In the years following World War II, test pilots accepted the risk in testing high-performance aircraft, and the failures were used to fine-tune the vehicles and improve them. From those tests we broke the sound barrier with the X-1, achieved spaceflight for the first time with the X-15, and ultimately developed the Space Shuttle. The constant array of rocket explosions along what would become Florida’s Space Coast – were just a part of the development process.
You launch a rocket, blow it up, fix whatever blew it up, build a new one and hopefully the next time it blows up it’s for a different reason. Over time, rockets have become more reliable, the launches more frequent, to the point that people have forgotten that they’re extremely powerful, complex and dangerous devices.
According to NASA researcher Jim Slade: “I heard Neil Armstrong one time say that, today, they’re shocked when the shuttle doesn’t work every time, but they were always surprised when the Saturn V did.”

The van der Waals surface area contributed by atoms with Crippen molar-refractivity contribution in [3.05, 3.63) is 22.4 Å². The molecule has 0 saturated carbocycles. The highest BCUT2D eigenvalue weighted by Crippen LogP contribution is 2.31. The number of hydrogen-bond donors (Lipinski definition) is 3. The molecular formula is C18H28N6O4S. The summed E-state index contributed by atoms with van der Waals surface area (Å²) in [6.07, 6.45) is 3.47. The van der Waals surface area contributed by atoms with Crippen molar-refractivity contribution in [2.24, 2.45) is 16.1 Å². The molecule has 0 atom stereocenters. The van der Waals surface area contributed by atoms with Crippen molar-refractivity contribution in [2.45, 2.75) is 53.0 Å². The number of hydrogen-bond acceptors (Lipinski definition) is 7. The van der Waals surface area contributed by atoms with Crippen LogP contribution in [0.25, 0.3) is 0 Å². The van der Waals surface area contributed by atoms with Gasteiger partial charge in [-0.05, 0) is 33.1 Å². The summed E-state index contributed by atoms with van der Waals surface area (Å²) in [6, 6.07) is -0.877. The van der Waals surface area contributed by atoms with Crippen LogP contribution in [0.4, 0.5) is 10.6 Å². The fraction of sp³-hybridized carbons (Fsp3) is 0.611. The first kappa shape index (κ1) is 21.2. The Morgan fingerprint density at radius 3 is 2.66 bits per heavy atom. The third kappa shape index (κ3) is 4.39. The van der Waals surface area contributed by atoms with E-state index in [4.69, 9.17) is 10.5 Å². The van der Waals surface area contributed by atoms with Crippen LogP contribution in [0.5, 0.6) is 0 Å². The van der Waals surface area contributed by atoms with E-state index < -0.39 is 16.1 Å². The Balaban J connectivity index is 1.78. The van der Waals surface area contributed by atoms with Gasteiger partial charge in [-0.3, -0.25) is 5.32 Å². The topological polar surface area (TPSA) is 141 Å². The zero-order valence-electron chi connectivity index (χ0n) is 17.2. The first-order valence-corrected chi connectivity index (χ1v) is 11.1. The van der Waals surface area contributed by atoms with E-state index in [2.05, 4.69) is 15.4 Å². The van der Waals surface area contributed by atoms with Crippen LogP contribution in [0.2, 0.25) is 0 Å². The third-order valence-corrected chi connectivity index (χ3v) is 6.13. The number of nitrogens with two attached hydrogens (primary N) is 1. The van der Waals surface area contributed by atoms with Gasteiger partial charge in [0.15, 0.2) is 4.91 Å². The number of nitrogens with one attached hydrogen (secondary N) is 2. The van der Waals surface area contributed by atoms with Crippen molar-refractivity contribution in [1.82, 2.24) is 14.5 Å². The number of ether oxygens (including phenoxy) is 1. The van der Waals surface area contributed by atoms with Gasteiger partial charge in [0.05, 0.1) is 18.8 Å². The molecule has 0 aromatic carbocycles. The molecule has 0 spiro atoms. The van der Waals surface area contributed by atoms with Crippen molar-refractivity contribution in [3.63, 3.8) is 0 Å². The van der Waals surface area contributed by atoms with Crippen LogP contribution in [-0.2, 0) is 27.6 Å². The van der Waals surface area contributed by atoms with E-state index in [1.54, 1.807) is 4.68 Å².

It’s important to remember that NASA has been in the business of launching rockets since 1958. Private spaceflight is still fairly new, even when the principles of rocketry are tried and true. The Antares rocket made its inaugural flight in 2013, and Tuesday’s failed launch – was only the fifth flight. Also worthy of note is the fact that roughly 75 percent of all new launch vehicles encounter failures of this sort – during the first three flights.
As a point of comparison, the Soviet N1 rocket from which the Antares rocket engines were at least partially derived; the N1 flew four flights and exploded every time. Orbital has had greater success with Antares, having flown four successful missions thus far. However, the use of the old Soviet engine in the modern Antares is a matter of concern. One that apparently Orbital itself has – as the company has put out a call for new engines for the booster. Some reports – suggest that another Russian engine might be considered to replace the AJ-26.
Frank Culbertson, Orbital’s executive vice president and former NASA astronaut, addressed the issue of the engines after the explosion.